And so Jesus responds to the grumblers, responds to us in our grumbling. He says, "Do not grumble among yourselves. No one can come to the Me unless the Father who sent Me draws Him. And I will raise Him up on the last day." Again, it's not about what you do, your wants, your whims - God will call His people to Christ, God will call His people here to His House. And it is here where we will be taught by God, taught by His Word, taught to be focused ever more upon Christ. Here we will be taught that right now, this moment, in Christ we have eternal life. Jesus continues and says, "I am the bread of life. Your fathers ate manna in the wilderness, and they died. This is the bread that comes down from heaven, so that one may eat of it and not die. I am the living bread that came down from heaven. If anyone eats of this bread, He will live forever. And the bread that I will give for the life of the world is My flesh." To be honest - it would be a lot easier to preach this part of the text if we had communion today. Bread of heaven works really well as a theme when I can point to the Supper that we will have in just a few moments - it kind of hits a fullness there. And frankly, we really probably should have the Supper every time we get together on a weekend here - but the point of this text isn't me being able to wag a finger about every Sunday communion - if any of you want to know I can tell the history of how we went from communion every Sunday to where we foolishly stopped - but that's for another time. The focus here is not the folly of history, but rather the truth of what Christ Jesus does for you.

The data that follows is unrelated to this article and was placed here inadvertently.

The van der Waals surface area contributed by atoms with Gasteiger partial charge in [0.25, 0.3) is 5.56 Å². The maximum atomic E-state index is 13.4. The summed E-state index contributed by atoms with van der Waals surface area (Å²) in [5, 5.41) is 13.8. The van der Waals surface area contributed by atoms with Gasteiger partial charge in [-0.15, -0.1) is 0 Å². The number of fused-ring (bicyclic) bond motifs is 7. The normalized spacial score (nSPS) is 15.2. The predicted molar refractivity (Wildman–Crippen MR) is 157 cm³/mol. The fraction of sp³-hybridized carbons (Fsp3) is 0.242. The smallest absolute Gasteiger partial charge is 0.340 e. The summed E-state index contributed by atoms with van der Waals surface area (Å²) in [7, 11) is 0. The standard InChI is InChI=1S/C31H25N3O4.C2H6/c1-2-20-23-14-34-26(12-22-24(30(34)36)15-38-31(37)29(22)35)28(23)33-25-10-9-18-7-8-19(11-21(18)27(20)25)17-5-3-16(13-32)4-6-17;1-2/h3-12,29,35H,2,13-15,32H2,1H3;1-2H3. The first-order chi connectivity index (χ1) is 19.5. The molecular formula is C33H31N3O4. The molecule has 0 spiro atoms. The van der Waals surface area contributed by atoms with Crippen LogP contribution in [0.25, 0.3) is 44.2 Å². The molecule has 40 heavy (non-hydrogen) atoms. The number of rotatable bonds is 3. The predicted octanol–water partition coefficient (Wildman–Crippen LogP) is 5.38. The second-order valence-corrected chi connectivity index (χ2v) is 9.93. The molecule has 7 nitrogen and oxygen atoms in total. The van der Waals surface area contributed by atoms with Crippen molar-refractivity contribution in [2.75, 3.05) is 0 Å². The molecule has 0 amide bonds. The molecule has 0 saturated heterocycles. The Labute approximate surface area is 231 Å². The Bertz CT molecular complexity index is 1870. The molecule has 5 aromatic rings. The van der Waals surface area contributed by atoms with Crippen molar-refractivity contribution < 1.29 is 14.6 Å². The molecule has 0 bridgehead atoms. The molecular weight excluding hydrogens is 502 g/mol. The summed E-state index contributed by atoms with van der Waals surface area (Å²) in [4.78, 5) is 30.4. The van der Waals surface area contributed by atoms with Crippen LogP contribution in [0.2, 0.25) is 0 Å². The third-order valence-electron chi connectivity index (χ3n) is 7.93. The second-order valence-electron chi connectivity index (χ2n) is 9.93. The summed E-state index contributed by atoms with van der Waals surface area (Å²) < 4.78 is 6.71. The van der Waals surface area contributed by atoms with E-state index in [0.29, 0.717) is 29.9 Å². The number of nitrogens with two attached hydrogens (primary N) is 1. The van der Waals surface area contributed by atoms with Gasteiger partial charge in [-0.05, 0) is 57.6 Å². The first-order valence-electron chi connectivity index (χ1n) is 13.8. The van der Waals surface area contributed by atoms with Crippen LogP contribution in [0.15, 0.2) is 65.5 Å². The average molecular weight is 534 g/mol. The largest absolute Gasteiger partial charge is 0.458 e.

This is the thing - Jesus keeps His focus upon the real problem. We have a sin and death problem - and so Jesus comes down to be the bread of life. The real bread of life. The first time bread is mentioned in the Scriptures - it's the lousy substitute that Adam gets to eat after the fall. No more fruit from the garden; now Adam having sinned gets to work the fields by the sweat of His brow and then eat bread. Our earthly bread, it's the bread of death. You can have a slice of wonder bread every day of your life, and you will still end up dead. Even manna, the best earthly bread ever - still dead. And so Jesus comes down as the bread from heaven, the living bread, the bread of life. Bread was a consequence and punishment for sin -- and so Jesus Himself comes down from heaven to take up upon Himself all the consequence and punishment for sin. By faith, that gift we have received from God working through the Word and the Holy Spirit, we have been called and drawn to Christ, and we trust Him, we receive the Bread of Life - we are baptized into Him, we hear Him proclaimed, and even feed on Him - and thus we have everlasting life now - even though we should die, yet we shall live (that's a few chapters down the line). Why? Because it's not about our wants, our whim, our ego. Jesus is far better than we are - whereas we are sinners who deserve to die - He is the living bread from Heaven who goes unto death so that we have life in Him - all praise to Christ Jesus our Lord. Amen. In the Name of the Father...